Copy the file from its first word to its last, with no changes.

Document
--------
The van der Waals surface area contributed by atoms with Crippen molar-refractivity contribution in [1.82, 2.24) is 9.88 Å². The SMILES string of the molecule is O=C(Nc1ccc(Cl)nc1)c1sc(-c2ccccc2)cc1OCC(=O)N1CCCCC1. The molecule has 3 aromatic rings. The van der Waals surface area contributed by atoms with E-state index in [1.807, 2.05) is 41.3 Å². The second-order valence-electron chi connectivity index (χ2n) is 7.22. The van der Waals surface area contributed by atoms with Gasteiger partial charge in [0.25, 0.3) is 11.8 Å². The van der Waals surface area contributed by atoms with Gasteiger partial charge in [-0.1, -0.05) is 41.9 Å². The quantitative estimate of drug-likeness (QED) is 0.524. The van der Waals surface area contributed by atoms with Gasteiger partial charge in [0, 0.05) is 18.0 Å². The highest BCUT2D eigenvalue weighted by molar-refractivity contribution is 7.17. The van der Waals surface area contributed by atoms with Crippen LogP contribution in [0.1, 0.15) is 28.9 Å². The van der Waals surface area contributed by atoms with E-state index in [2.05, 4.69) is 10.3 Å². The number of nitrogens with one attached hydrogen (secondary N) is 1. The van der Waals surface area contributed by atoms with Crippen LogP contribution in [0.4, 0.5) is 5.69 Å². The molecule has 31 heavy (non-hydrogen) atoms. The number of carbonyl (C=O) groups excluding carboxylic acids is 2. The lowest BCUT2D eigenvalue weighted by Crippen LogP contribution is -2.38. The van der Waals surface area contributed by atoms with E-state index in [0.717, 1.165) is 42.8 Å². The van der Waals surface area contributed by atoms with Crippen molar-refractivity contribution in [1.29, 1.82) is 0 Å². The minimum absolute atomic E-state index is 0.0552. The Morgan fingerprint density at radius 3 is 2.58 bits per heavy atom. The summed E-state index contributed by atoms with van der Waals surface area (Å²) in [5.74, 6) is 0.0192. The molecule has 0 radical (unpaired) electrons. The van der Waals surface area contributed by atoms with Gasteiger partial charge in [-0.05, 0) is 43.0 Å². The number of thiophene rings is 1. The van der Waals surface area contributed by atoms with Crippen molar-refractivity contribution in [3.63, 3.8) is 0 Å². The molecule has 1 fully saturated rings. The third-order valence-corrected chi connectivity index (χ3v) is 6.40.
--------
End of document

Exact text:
The van der Waals surface area contributed by atoms with Crippen molar-refractivity contribution in [1.82, 2.24) is 9.88 Å². The SMILES string of the molecule is O=C(Nc1ccc(Cl)nc1)c1sc(-c2ccccc2)cc1OCC(=O)N1CCCCC1. The molecule has 3 aromatic rings. The van der Waals surface area contributed by atoms with E-state index in [1.807, 2.05) is 41.3 Å². The second-order valence-electron chi connectivity index (χ2n) is 7.22. The van der Waals surface area contributed by atoms with Gasteiger partial charge in [0.25, 0.3) is 11.8 Å². The van der Waals surface area contributed by atoms with Gasteiger partial charge in [-0.1, -0.05) is 41.9 Å². The quantitative estimate of drug-likeness (QED) is 0.524. The van der Waals surface area contributed by atoms with Gasteiger partial charge in [0, 0.05) is 18.0 Å². The highest BCUT2D eigenvalue weighted by molar-refractivity contribution is 7.17. The van der Waals surface area contributed by atoms with Crippen LogP contribution in [0.1, 0.15) is 28.9 Å². The van der Waals surface area contributed by atoms with E-state index in [2.05, 4.69) is 10.3 Å². The number of nitrogens with one attached hydrogen (secondary N) is 1. The van der Waals surface area contributed by atoms with Crippen LogP contribution in [0.4, 0.5) is 5.69 Å². The molecule has 31 heavy (non-hydrogen) atoms. The number of carbonyl (C=O) groups excluding carboxylic acids is 2. The lowest BCUT2D eigenvalue weighted by Crippen LogP contribution is -2.38. The van der Waals surface area contributed by atoms with E-state index in [0.717, 1.165) is 42.8 Å². The van der Waals surface area contributed by atoms with Crippen molar-refractivity contribution in [1.29, 1.82) is 0 Å². The minimum absolute atomic E-state index is 0.0552. The Morgan fingerprint density at radius 3 is 2.58 bits per heavy atom. The summed E-state index contributed by atoms with van der Waals surface area (Å²) in [5.74, 6) is 0.0192. The molecule has 0 radical (unpaired) electrons. The van der Waals surface area contributed by atoms with Gasteiger partial charge in [-0.05, 0) is 43.0 Å². The number of thiophene rings is 1. The van der Waals surface area contributed by atoms with Crippen molar-refractivity contribution in [3.63, 3.8) is 0 Å². The molecule has 1 fully saturated rings. The third-order valence-corrected chi connectivity index (χ3v) is 6.40.